Monkeypox: What You Need to Know
The White House has declared monkeypox a public health emergency. Monkeypox is a disease that can make you sick, including a rash, which may look like pimples or blisters, often with an earlier flu-like illness. While the current outbreak in the U.S. has high rates of known cases among gay and bisexual men, this virus is not limited by gender or sexuality and can spread to anyone, anywhere through close, personal, often skin-to-skin contact.
There were 4 known monkeypox cases in West Virginia as of Aug. 12, according to an update from the CDC that day. There are likely more cases that haven’t been detected or confirmed.
Frequently Asked Questions
What are the signs and symptoms of monkeypox?
People infected with monkeypox develop a rash that may be located on or near the genitals and could be on other areas like the hands, feet, chest, face, or mouth. The rash will go through various stages before healing, and the rash may scab over after several days. Initially, the rash can look like pimples or blisters and may be painful or itchy.
Everyone’s experience with monkeypox is unique, and so some people may overlook some symptoms. Unlike COVID, there is no test to confirm whether or not someone had monkeypox in the past. Health officials still don’t know how long someone may have immunity from Monkeypox after recovering.
There are other symptoms of Monkeypox that you should watch for besides just the rash. Some people experience flu-like symptoms before or after the start of the rash, but some only develop a rash. Keep in mind that some rashes may occur on areas of the body not easily visible by yourself or your partner (in the mouth or anus). The other monkeypox symptoms are:
🔹 Swollen lymph nodes
🔹 Muscle aches and backache
🔹 Respiratory symptoms (e.g. sore throat, nasal congestion, or cough)
How can I protect myself from monkeypox?
There is a vaccine available to protect people from monkeypox, but due to a limited supply you may not be able to receive it right away. In the meantime, you can still reduce your risk of infection with these tips:
🔹 Avoid direct and personal skin-to-skin contact. There is a higher likelihood of contracting monkeypox at events hosted in enclosed spaces where people can be expected to have minimal to no clothing. Large outdoor events where people are fully clothed offer you more safety by minimizing your risk of exposure through skin-to-skin contact.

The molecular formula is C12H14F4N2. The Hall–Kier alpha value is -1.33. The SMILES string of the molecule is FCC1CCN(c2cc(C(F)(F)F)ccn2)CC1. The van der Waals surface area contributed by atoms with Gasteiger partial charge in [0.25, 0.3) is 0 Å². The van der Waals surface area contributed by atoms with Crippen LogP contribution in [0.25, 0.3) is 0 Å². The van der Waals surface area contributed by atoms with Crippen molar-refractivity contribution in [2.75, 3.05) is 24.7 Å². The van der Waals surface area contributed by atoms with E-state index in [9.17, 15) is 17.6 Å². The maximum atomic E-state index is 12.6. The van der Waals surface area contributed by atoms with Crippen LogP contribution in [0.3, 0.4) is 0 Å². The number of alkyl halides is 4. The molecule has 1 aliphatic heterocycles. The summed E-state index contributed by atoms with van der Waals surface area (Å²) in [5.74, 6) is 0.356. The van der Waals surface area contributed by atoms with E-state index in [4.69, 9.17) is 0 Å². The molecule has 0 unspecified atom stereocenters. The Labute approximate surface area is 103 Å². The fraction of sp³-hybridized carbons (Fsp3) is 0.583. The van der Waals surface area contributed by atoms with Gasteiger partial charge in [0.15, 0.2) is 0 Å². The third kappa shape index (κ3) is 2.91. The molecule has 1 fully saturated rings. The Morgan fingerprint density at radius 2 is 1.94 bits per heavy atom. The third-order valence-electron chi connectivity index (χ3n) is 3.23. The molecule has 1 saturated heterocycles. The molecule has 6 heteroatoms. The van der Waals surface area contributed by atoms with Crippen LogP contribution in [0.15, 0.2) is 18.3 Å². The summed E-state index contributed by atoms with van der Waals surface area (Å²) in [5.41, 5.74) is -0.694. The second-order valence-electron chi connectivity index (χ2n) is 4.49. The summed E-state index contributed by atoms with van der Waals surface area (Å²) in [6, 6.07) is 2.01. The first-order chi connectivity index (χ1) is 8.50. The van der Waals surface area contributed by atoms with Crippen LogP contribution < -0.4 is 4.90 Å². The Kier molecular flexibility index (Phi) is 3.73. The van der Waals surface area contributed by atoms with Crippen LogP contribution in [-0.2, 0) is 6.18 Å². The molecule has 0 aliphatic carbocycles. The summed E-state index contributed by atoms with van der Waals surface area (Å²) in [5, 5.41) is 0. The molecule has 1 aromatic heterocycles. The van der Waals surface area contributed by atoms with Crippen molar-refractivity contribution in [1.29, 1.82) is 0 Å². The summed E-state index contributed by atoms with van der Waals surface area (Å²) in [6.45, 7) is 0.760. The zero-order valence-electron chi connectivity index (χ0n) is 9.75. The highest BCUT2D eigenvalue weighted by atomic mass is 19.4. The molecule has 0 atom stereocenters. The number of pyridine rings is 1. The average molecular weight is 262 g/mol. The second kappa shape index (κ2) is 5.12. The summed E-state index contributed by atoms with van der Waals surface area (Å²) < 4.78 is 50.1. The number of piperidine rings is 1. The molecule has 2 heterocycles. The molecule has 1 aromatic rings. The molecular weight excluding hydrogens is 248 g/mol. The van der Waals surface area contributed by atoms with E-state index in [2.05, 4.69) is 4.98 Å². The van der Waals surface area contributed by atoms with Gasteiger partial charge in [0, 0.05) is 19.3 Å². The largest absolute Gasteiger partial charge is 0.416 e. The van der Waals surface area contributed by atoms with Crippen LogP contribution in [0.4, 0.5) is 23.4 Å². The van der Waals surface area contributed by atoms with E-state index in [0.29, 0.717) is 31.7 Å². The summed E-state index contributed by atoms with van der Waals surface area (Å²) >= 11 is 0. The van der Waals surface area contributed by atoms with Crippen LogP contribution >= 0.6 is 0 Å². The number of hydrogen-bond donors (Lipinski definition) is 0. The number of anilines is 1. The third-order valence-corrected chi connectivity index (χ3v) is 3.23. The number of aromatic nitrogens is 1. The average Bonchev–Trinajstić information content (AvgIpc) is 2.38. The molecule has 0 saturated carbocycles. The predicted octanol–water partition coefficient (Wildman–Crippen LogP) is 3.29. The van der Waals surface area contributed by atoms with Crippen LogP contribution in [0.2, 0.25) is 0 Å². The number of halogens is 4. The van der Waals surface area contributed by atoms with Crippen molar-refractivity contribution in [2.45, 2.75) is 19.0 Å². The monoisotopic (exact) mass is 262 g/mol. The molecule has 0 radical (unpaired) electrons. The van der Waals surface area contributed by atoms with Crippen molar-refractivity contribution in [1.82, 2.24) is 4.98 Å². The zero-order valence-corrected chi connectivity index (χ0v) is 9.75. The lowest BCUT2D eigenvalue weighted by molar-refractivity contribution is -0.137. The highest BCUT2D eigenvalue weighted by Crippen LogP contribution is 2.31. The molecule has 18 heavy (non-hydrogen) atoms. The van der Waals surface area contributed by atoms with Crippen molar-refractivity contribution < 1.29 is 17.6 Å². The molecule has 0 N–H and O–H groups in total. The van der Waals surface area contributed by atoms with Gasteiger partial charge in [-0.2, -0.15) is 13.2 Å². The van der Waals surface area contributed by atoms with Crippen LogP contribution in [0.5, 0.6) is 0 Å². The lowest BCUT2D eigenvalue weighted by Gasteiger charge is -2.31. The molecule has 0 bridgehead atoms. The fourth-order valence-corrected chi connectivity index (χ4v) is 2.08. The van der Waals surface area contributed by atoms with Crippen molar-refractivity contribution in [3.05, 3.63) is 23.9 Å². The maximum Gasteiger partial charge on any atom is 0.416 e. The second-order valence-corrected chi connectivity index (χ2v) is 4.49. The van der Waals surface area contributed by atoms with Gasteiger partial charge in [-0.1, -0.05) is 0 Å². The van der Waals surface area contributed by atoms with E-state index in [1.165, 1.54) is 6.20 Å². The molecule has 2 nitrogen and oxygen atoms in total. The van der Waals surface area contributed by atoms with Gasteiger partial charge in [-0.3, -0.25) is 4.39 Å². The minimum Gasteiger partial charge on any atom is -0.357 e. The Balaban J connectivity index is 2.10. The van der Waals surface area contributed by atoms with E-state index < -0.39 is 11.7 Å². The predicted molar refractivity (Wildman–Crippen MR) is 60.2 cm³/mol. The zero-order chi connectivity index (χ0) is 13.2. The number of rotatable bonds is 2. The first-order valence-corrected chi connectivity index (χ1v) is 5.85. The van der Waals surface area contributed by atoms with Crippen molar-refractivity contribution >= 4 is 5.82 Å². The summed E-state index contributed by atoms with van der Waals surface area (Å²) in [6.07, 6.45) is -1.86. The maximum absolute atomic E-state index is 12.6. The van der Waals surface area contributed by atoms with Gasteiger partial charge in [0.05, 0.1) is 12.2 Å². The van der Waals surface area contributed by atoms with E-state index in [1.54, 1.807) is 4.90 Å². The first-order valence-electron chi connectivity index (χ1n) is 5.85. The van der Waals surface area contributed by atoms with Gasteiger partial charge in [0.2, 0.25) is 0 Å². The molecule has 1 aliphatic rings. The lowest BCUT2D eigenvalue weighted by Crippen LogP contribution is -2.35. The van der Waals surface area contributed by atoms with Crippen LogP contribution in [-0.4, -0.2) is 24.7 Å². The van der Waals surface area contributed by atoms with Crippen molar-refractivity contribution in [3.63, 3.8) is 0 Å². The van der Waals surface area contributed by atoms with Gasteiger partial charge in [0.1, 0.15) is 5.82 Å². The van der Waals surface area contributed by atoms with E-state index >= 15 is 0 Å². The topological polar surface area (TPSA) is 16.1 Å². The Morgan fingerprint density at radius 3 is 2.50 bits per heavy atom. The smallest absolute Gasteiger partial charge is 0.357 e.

🔹 Know the facts before you have sex. Think carefully about sexual activity and how/if to have sex. Do not participate in any intimate activities if you have flu-like symptoms or have developed any unusual rashes or lesions on your body. More information on reducing your risk of infection during sex can be found below.
🔹 Practice good hand washing, especially if you’ve been around someone who has a monkeypox infection.
🔹 Mask up. Health officials say that wearing a mask can reduce your risk of a monkeypox infection. And, masking helps prevent the spread of COVID.
I’m planning to have sex — can I protect myself and my partner?
Sex is a natural part of life. It’s important for you to know the facts about monkeypox if you are engaging in sexual activity or plan to in the near future. Our friends at the Human Rights Campaign published these eight tips for safer sex:
🔹 When to avoid sex: If you or your partner has or recently had monkeypox symptoms, or you have a new or unexplained rash, immediately isolate and see a healthcare provider. In some cases, symptoms may be mild, and some people may not even know they have monkeypox.
🔹 Contactless sexual activities: Reducing your chances of spreading the virus would include getting more creative in contactless sex such as virtual sex, or masturbation at least 6 feet away. Avoid kissing, cover lesions and rashes, and wash sheets, clothes and sex toys. Do not share sex toys.
🔹 Communicate: Be transparent with sexual partners about any recent illnesses or new sores you’ve experienced and be aware of anything new on you or your partner’s body.
🔹 Get vaccinated: Your protection will be highest two weeks after your second dose of the monkeypox vaccine. Reducing or avoiding behaviors that increase risk of monkeypox between your first and second shots are recommended. Consider a brief break of activities that may increase exposure the virus.
🔹 Get contact info: Be sure to exchange contact info with any new sexual partner to allow for sexual health follow-up, if needed.
🔹 Condoms: Condoms may protect your anus, mouth, penis, or vagina from exposure to monkeypox. However, condoms help but are not completely full proof in MPV prevention and do not protect other parts of your body.